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Rebecca Seitz
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We're excited to start discussions with the Phoenix area to bring Google Fiber there. Share this graphic to let your neighbors know the news. Learn more and sign up for updates: http://goo.gl/AqL6me
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Comet ISON Outburst: Taken on Friday Nov. 15
Copyright: Damian Peach
http://www.damianpeach.com/ison.htm
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The Fairy of Eagle Nebula
Image Credit: The Hubble Heritage Team, (STScI/AURA), +European Space Agency, ESA, +NASA
http://apod.nasa.gov/apod/ap130929.html

The dust sculptures of the Eagle Nebula are evaporating. As powerful starlight whittles away these cool cosmic mountains, the statuesque pillars that remain might be imagined as mythical beasts. Pictured above is one of several striking dust pillars of the Eagle Nebula that might be described as a gigantic alien fairy. This fairy, however, is ten light years tall and spews radiation much hotter than common fire. The greater Eagle Nebula, M16, is actually a giant evaporating shell of gas and dust inside of which is a growing cavity filled with a spectacular stellar nursery currently forming an open cluster of stars. The above image in scientifically re-assigned colors was released in 2005 as part of the fifteenth anniversary celebration of the launch of the Hubble Space Telescope.
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Today is a big travel day - leaving the Arizona to come back home to New Zealand.  This is third trans-pacific flight in one week!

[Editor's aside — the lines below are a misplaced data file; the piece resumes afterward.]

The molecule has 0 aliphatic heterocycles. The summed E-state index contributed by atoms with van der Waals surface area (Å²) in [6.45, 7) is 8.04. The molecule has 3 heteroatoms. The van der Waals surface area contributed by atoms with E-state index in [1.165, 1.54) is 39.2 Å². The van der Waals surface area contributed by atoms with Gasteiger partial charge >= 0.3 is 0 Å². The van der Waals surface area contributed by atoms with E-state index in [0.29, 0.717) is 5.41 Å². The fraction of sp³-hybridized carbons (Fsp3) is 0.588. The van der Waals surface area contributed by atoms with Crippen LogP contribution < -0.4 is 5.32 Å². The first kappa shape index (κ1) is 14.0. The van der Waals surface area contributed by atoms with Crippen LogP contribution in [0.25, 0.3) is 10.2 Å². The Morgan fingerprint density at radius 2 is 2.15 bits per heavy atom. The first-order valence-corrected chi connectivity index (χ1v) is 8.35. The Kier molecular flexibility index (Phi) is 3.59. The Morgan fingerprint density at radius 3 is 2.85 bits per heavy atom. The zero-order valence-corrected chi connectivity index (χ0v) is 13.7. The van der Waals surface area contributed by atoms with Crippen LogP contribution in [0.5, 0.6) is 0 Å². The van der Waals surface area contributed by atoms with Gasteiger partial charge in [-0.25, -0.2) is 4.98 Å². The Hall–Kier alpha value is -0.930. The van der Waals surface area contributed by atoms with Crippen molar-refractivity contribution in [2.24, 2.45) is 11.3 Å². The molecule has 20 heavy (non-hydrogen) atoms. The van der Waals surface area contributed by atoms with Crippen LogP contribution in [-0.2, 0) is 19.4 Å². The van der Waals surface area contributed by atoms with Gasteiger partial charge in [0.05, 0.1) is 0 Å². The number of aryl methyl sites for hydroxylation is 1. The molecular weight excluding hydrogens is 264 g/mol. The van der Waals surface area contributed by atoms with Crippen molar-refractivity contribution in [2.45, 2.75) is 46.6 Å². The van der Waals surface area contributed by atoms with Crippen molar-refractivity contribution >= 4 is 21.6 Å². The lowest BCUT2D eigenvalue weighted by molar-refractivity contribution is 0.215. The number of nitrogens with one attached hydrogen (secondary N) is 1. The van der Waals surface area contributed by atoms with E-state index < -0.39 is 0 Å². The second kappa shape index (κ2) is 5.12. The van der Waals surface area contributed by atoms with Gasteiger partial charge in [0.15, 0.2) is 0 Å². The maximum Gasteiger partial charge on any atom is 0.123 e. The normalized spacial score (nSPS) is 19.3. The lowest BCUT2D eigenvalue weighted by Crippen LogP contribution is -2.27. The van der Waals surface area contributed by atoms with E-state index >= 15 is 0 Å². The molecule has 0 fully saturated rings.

Here's a photo from yesterday of the amazing pool that has ever-changing-colors under the water at the +Four Seasons Resort Scottsdale at Troon North  -- that place rocks!
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M2-9: Wings of a Butterfly Nebula
Credit: Hubble Legacy Archive, +NASA, +European Space Agency, ESA - Processing: Judy Schmidt
http://apod.nasa.gov/apod/ap130915.html

Are stars better appreciated for their art after they die? Actually, stars usually create their most artistic displays as they die. In the case of low-mass stars like our Sun and M2-9 pictured above, the stars transform themselves from normal stars to white dwarfs by casting off their outer gaseous envelopes. The expended gas frequently forms an impressive display called a planetary nebula that fades gradually over thousand of years. M2-9, a butterfly planetary nebula 2100 light-years away shown in representative colors, has wings that tell a strange but incomplete tale. In the center, two stars orbit inside a gaseous disk 10 times the orbit of Pluto. The expelled envelope of the dying star breaks out from the disk creating the bipolar appearance. Much remains unknown about the physical processes that cause planetary nebulae.
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I don't generally subscribe to fortune cookies, but I got one tonight that essentially sums up my entire approach to life. It was kinda eerie.
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